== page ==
We returned to the research centre for lunch. Karl was ready to set up facilities for his butterflies to start laying eggs and David needed to open his ant boxes and allow the colonies to re-establish themselves after their traumatic move.
So we left the scientists busy enjoying themselves all afternoon, and decided to walk down to the road in the hope of catching a route taxi into Arima. Once on the road we started walking hoping to wait in some shade. However, no minibus came and we continued walking for two miles before one overtook us. He refused to stop, shouting something out to us we couldn't understand. We've since discovered there is no scheduled service along that route but if there are empty seats on chartered buses drivers will usually stop. We were just unlucky. So we continued on, stopping to talk with a lady and her four gorgeous dark brown children with mops of black curly hair. She was horrified that we'd walked so far and assured us we'd never make it to Arima. Every vehicle that passed us waved and hooted but nobody thought to suggest we might like a lift. Then we met our fellow guests at the centre, the two post-doc researchers from Nebraska. They were returning by car from a muddy but happy day observing guppy fish in a nearby river and offered to drive us down into Arima. By this time though it had become a matter of pride for us to walk the whole way. A couple of miles further on we passed the cemetery on the outskirts of Arima where Lord Kitchener the calypso king is buried.
We were eager for some cool shade and a drink when we finally reached the town centre so returned to the friendly little café I discovered yesterday. The lady recognised me and served us large glasses of grapefruit with ice and turned on her electric fan to cool us off. She was fascinated with Ian, saying he looked just like her friend's husband Larry, he was white too! She even got her mother out from the back of the café to agree with her! Personally we reckon that as we are the only white people we've seen in Arima, it's probable that we all look the same to Trinis!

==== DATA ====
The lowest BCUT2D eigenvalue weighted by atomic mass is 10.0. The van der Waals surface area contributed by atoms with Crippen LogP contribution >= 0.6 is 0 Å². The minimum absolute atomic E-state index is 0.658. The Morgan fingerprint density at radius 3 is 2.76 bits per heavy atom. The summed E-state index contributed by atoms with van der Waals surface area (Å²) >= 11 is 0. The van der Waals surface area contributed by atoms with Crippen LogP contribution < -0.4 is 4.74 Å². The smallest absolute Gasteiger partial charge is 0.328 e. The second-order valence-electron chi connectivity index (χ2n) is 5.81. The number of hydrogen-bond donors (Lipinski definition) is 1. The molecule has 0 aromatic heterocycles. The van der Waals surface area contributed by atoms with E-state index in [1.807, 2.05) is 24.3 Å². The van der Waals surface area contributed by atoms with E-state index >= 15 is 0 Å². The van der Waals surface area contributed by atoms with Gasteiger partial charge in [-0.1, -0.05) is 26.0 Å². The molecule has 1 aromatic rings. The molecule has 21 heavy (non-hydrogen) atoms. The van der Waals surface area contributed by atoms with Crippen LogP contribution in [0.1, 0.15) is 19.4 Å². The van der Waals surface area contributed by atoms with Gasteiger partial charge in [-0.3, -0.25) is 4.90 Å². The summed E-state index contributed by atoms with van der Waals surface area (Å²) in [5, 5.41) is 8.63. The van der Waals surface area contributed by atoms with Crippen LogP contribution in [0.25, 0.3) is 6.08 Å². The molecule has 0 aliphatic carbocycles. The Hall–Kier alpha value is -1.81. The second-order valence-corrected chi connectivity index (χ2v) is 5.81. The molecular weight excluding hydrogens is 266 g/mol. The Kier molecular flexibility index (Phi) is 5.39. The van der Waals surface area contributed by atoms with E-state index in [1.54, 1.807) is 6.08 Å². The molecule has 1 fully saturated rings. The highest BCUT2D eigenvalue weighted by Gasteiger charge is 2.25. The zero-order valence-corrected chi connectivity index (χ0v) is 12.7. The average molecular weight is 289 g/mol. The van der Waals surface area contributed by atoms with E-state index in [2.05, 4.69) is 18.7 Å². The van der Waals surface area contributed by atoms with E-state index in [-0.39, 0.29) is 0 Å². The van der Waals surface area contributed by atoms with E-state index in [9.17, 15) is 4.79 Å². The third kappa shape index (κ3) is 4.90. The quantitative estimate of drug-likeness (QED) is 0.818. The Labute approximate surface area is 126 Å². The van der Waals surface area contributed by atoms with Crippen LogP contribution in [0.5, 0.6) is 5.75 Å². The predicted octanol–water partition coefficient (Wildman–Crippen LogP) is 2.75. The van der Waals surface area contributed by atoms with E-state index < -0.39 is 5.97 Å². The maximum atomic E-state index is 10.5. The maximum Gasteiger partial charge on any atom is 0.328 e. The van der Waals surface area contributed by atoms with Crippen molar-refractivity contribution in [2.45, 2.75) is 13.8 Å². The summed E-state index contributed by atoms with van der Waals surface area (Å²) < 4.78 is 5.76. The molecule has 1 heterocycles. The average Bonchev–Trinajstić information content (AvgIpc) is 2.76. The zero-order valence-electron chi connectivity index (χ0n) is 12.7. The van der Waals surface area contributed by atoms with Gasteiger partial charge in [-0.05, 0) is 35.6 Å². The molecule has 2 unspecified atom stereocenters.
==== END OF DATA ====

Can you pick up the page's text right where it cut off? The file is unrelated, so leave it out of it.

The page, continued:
Refreshed we set out in search of internet access. Everywhere was full with queues waiting. Eventually we found the public library which had free but slow internet access and we at least had time to read our email. The library was air conditioned but the stock was limited and nothing had yet been computerised. It was very well used though with school children in their neat uniforms occupying many of the seats.
Hot air hit us as we emerged back into the street. A nearby electronic sign informed us it was 34 degrees at 6pm. This is winter here! We have to say though, that it feels much more comfortable than similar temperatures in Sri Lanka or central Europe last summer. We'd never have been able to walk five miles or more in such heat there as we've just done this afternoon!
The streets were chaotic this Friday evening. There were stalls selling cheap clothing, snacks, fast food and tatty bling. They lined every roadside and the entire town was out enjoying themselves. What they were actually doing, it would be hard to say. Sitting or standing around, chatting, listening to blaring music that must surely lead to hearing problems, drinking beers in open fronted shacks with dark interiors, or sitting in the endless traffic jams through all the main streets with their windows down and their stereos up. All this, in Trinidad, is known as liming – the art of doing nothing really well. They are world leaders in it here.
We'd arranged to meet David and Karl for supper in town. When they arrived we fought our way through the crowds to a different Chinese restaurant. Unfortunately eating out is not really a Trini custom outside Port of Spain which caters more for tourists, and there is no choice. By the time we leave here we will probably have done the rounds of all that Arima can offer several times!
We discovered our first non-European manhole cover, and the first we've seen anywhere in Trinidad! Normally there are just holes or gratings or open drains. As we stopped to photograph it a happy man rushed up to us, patting us on the backs and shaking our hands. Perhaps he thought we were from the local council sent to sort out the sewers!
On our return we went to look at Karl's bugtrap laid out on the grass with a huge lamp overhead to attract the moths. Just below sat the fattest, wartiest toad we've ever seen. As soon as a moth came within range, it's tongue shot out, there was a gulp and a happy smile on the toad's face. Karl's face was less happy! We left him raking up courage to shift the toad. Five thousand miles to carry out research and it can all be ruined by a hungry amphibian!